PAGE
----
Walt Disney Pictures (1928-1935), Walt Disney Home Entertainment (December 7 2004), 2 disc set, 334 mins plus supplements, 1.33:1 original full frame ratio, Dolby Digital Mono, Not Rated, Retail: $32.99
Mickey Mouse’s complete filmography is concluded following a first collection of black and white shorts and two compendiums of his color adventures. With Mickey Mouse In Black And White Volume 2, all of Mr Mouse’s original theatrical cartoon appearances have now made it to the DVD format. This final set includes such rarities as The Barn Dance, The Plowboy, Mickey’s Choo Choo, The Jazz Fool, Jungle Rhythm, Trader Mickey, Mickey’s Pal Pluto, The Haunted House, The Moose Hunt, and Mickey’s Man Friday.
The Sweatbox Review:
2004 has been quite a 75th Anniversary year of up and downs for Mr Mickey Mouse. Not only is the company for which he is figurehead lulling in the box office doldrums but they have also recently forced him to headline an awful CGI video feature, the downright sad Twice Upon A Christmas (more No! No! No! than Ho! Ho! Ho!). Ironically, the very thing Mickey has stood for all these years – vibrant and quality animation – is currently one of the only things keeping the Disney ship afloat, with the home video releases of Brother Bear and Home On The Range bringing in the big bucks, though now even these types of feature are under threat from CGI eye-poppers such as The Incredibles (a case, if nothing else, of more animation filling the Studio’s coffers).
One bright spot has been Donovan Cook’s theatrically worthy, traditionally animated adventure The Three Musketeers, which saw Mickey, Donald, Goofy and the gang handled the way they were meant to be seen. And, now, here comes more proof that Mickey doesn’t need the supposedly trendy technology of today, with a second and final collection of shorts from his earliest incarnation. Heck, the Mouse doesn’t even need COLOR in order to be appealing and win over an audience!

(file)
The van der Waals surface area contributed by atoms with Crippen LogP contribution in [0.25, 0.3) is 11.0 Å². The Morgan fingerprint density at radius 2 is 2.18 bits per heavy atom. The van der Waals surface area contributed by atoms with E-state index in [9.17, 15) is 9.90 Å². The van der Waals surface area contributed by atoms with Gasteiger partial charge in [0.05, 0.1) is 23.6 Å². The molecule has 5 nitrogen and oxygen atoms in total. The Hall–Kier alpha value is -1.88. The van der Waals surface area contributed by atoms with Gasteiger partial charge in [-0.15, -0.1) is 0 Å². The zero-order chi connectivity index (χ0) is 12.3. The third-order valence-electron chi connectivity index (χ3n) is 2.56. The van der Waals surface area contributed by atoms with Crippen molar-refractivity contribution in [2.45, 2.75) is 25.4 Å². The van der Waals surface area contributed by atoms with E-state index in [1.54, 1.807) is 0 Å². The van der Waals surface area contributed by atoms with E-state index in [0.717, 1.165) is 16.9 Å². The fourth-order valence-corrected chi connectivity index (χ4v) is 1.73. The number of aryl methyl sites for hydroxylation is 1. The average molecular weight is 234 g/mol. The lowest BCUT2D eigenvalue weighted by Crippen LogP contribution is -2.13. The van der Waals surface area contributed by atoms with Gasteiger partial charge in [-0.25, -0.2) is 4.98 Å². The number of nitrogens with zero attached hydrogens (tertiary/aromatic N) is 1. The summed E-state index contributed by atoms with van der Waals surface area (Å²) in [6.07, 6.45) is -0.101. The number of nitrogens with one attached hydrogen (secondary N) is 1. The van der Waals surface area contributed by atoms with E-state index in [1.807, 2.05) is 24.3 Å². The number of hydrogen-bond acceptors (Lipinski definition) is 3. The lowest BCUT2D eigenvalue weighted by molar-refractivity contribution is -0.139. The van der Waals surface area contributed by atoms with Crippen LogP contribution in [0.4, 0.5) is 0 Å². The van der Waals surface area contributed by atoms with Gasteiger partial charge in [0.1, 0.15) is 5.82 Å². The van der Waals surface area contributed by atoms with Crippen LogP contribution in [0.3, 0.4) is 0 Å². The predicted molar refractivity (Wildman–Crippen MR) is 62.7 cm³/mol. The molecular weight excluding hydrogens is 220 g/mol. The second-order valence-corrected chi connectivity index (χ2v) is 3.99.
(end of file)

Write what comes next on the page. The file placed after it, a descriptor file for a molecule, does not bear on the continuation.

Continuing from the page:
Rather than picking up where the first volume – basically a port of an earlier LaserDisc release – left off, Disney’s pot-pourri cartoon selections means that this set plays as “sidepiece” companion to that first set. What is great this time around, is that, with all the more famous and requested shorts out of the way, this collection is able to center itself more satisfactorily on Mickey’s lesser known – and even rarer – appearances, most of them never before available on any home format. Indeed, those who pick this up and who already own the previous release, as well as the two Mickey In Color volumes, will then own the whole of the Mouse’s theatrical output!
Starting off with Disc One (an apparently very good place to start!), the fun kicks off with The Barn Dance, completed in late 1928 but not released until March 1929. The shorts are playable in both alphabetical or chronological production order, as well as a handy Play All option that takes the chronological route. This first cartoon is a fairly routine Mickey picture, in which Peg Leg Pete (here without the peg leg) competes with Mickey to try and get the girl, Minnie (wearing her strange skirt and bra combo from her early days), at a dance. Now, you can call me a sissy all you like, but there’s really nothing like watching early Mickey and Minnie (voiced by Walt, of course, and the often forgotten Marcellite Garner) smooching, and their relationship is so real that it is one of the great joys of these early cartoons, though this being early Mickey means that he’s more boisterous with her than in later years!